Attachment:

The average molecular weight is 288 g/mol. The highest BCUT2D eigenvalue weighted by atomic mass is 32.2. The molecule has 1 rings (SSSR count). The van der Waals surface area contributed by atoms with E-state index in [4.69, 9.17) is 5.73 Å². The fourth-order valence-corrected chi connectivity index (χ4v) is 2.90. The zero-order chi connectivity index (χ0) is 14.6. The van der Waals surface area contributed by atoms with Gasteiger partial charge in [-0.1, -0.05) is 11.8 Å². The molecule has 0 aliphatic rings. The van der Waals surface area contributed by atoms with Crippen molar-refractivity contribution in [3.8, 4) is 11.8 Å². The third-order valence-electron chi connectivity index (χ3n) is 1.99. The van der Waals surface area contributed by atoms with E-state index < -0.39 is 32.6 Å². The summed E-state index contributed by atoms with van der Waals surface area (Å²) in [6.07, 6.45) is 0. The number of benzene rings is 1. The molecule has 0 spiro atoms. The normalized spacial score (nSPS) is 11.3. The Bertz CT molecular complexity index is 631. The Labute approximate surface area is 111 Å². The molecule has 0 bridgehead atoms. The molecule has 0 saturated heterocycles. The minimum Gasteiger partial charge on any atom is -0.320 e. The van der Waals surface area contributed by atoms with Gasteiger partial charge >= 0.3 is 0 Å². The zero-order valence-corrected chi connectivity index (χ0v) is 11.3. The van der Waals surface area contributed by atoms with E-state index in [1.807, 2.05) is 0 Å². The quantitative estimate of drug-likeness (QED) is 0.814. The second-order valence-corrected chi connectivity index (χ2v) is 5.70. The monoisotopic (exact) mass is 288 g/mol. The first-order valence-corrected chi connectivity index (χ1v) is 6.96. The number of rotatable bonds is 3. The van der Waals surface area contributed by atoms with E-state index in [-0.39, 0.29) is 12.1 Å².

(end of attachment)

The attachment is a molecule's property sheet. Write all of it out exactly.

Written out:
The average molecular weight is 288 g/mol. The highest BCUT2D eigenvalue weighted by atomic mass is 32.2. The molecule has 1 rings (SSSR count). The van der Waals surface area contributed by atoms with E-state index in [4.69, 9.17) is 5.73 Å². The fourth-order valence-corrected chi connectivity index (χ4v) is 2.90. The zero-order chi connectivity index (χ0) is 14.6. The van der Waals surface area contributed by atoms with Gasteiger partial charge in [-0.1, -0.05) is 11.8 Å². The molecule has 0 aliphatic rings. The van der Waals surface area contributed by atoms with Crippen molar-refractivity contribution in [3.8, 4) is 11.8 Å². The third-order valence-electron chi connectivity index (χ3n) is 1.99. The van der Waals surface area contributed by atoms with E-state index < -0.39 is 32.6 Å². The summed E-state index contributed by atoms with van der Waals surface area (Å²) in [6.07, 6.45) is 0. The number of benzene rings is 1. The molecule has 0 spiro atoms. The normalized spacial score (nSPS) is 11.3. The Bertz CT molecular complexity index is 631. The Labute approximate surface area is 111 Å². The molecule has 0 bridgehead atoms. The molecule has 0 saturated heterocycles. The minimum Gasteiger partial charge on any atom is -0.320 e. The van der Waals surface area contributed by atoms with Gasteiger partial charge >= 0.3 is 0 Å². The zero-order valence-corrected chi connectivity index (χ0v) is 11.3. The van der Waals surface area contributed by atoms with E-state index in [1.807, 2.05) is 0 Å². The quantitative estimate of drug-likeness (QED) is 0.814. The second-order valence-corrected chi connectivity index (χ2v) is 5.70. The monoisotopic (exact) mass is 288 g/mol. The first-order valence-corrected chi connectivity index (χ1v) is 6.96. The number of rotatable bonds is 3. The van der Waals surface area contributed by atoms with E-state index in [-0.39, 0.29) is 12.1 Å².